I would say that is a fair criticism. I've read Scott in the Dallas Morning News for over 25 years. I based my portfolio on his 10 speed (10 asset classes). I've gotten rid of TIPS and REITS over the last couple of years, and will be simplifying further over the next year or so. I would be better off if I had embraced simplicity, but simple seemed, well simple. Simple seemed insufficient, somehow.

I guess all of us keep learning, no matter our background or age. Scott is no exception. I'd rather someone evolve and state why they are evolving then to stay locked into a position that they know is wrong.
Financial planners are savers. They want us to be 95 percent confident we can finance a 30-year retirement even though there is an 82 percent probability of being dead by then. - Scott Burns
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Re: "The Simplicity Manifesto" by Scott Burns

Post by junior »

It sounds like Scott Burns is not exactly consistent, or those who think he is against international, he wasn't in 2017:

Was there a simple way to get a higher return?

There was last year. If you had gone the extra mile of effort and built the “Margarita portfolio”, your return for the year would have been a very nice 16.71 percent. And all you had to do was add a third exchange-traded fund, Vanguard FTSE Developed Markets Index Fund (ticker: VEA) and divide your money in three even parts instead of two. You can prepare for this by making several rounds of Texas’s favorite drink using the traditional 1/3, 1/3, 1/3 recipe
https://couchpotatoinvesting.com/the-co ... port-2017/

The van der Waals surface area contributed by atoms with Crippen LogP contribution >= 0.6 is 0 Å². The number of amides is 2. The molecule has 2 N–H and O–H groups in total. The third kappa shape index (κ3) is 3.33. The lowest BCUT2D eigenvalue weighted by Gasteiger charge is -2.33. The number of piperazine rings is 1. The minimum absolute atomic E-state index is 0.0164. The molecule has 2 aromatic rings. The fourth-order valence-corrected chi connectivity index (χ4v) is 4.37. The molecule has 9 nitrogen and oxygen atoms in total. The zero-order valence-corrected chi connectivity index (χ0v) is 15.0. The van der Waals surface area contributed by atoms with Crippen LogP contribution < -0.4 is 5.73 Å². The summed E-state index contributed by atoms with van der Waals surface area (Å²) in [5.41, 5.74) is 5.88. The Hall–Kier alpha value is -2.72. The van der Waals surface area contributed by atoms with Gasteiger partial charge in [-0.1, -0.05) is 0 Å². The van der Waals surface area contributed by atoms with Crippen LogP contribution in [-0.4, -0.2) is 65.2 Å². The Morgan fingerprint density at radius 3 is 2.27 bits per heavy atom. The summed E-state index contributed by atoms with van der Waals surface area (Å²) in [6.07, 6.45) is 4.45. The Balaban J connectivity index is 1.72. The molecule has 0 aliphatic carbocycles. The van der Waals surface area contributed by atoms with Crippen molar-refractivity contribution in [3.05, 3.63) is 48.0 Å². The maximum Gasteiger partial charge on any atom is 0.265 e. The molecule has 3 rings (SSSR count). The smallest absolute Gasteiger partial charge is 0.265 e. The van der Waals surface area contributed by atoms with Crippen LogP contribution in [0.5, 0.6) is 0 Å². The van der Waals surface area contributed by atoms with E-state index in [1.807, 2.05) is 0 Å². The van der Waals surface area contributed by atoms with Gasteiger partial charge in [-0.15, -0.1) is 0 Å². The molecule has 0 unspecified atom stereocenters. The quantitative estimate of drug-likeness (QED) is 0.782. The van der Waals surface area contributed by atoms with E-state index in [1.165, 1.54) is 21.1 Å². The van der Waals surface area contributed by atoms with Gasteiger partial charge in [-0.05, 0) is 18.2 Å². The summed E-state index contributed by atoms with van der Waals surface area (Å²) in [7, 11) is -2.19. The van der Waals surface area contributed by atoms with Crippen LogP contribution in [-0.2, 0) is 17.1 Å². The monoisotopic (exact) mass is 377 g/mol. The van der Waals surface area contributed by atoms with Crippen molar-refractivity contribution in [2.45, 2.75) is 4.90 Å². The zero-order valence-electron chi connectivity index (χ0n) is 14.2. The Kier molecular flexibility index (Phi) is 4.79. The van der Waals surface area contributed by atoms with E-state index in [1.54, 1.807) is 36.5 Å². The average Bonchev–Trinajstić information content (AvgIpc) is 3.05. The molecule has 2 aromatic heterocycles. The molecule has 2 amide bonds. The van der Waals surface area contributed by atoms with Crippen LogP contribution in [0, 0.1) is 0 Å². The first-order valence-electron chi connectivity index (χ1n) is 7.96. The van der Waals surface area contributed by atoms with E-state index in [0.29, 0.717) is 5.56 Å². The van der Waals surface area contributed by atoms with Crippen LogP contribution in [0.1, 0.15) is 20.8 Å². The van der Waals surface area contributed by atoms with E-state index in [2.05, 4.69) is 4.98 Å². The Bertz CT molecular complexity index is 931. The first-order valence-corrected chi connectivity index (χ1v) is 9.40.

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Re: "The Simplicity Manifesto" by Scott Burns

Post by tooluser »

Greg in Idaho wrote: Tue May 11, 2021 7:07 am
retired@50 wrote: Mon May 10, 2021 8:18 pm As usual, Scott Burns makes me chuckle...
I chuckled too, mostly at all the slice and dicers on BH trying to make complexity pay off
Scott Burns himself was a slicer/dicer: Ten-Speed Portfolio. What is the appropriate payoff period to be looking at?
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Re: "The Simplicity Manifesto" by Scott Burns

Post by tooluser »

RJC wrote: Tue May 11, 2021 7:50 am
burritoLover wrote: Tue May 11, 2021 7:47 am
If you buy the U.S. stock market, you’re already globally diversified. According to an analysis done regularly by S&P Global, 43.6 percent of sales by the S&P 500 companies were in foreign countries. Coca Cola, a canonical American company, has 58.4 percent of its sales outside of the U.S. The comparable figure for Wal-Mart is 24.1 percent, 40.1 percent for Ford and 58.1 percent for Procter & Gamble.
Not that tired argument again.
What is wrong with that argument? Is that not correct?
How are domestic profits from selling things to foreign entities different than ownership of foreign entities that profit by selling to all?
I honestly don't know the answer, and have never seen anyone answer the question. :confused